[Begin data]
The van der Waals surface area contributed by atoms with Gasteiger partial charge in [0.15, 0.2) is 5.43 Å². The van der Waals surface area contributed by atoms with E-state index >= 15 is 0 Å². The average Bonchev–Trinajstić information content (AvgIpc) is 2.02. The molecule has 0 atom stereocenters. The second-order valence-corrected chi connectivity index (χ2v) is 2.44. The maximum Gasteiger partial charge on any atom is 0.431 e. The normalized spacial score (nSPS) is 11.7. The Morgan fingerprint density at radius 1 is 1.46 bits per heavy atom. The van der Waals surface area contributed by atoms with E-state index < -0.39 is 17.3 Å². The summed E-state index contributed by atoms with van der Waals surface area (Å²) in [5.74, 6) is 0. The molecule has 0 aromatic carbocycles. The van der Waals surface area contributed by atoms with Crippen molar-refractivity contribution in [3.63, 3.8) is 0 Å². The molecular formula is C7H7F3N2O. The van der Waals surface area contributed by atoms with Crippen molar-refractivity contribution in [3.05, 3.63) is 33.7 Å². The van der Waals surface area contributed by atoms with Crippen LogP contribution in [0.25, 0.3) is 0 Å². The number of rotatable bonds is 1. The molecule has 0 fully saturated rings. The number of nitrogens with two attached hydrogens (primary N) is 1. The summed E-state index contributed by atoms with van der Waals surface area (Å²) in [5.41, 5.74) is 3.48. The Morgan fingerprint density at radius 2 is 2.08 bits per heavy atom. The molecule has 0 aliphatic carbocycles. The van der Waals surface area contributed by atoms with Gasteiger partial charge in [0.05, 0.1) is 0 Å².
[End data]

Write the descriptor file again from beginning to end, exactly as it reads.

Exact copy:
The van der Waals surface area contributed by atoms with Gasteiger partial charge in [0.15, 0.2) is 5.43 Å². The van der Waals surface area contributed by atoms with E-state index >= 15 is 0 Å². The average Bonchev–Trinajstić information content (AvgIpc) is 2.02. The molecule has 0 atom stereocenters. The second-order valence-corrected chi connectivity index (χ2v) is 2.44. The maximum Gasteiger partial charge on any atom is 0.431 e. The normalized spacial score (nSPS) is 11.7. The Morgan fingerprint density at radius 1 is 1.46 bits per heavy atom. The van der Waals surface area contributed by atoms with E-state index < -0.39 is 17.3 Å². The summed E-state index contributed by atoms with van der Waals surface area (Å²) in [5.74, 6) is 0. The molecule has 0 aromatic carbocycles. The van der Waals surface area contributed by atoms with Crippen molar-refractivity contribution in [3.63, 3.8) is 0 Å². The molecular formula is C7H7F3N2O. The van der Waals surface area contributed by atoms with Crippen molar-refractivity contribution in [3.05, 3.63) is 33.7 Å². The van der Waals surface area contributed by atoms with Crippen LogP contribution in [0.25, 0.3) is 0 Å². The number of rotatable bonds is 1. The molecule has 0 fully saturated rings. The number of nitrogens with two attached hydrogens (primary N) is 1. The summed E-state index contributed by atoms with van der Waals surface area (Å²) in [5.41, 5.74) is 3.48. The Morgan fingerprint density at radius 2 is 2.08 bits per heavy atom. The molecule has 0 aliphatic carbocycles. The van der Waals surface area contributed by atoms with Gasteiger partial charge in [0.05, 0.1) is 0 Å².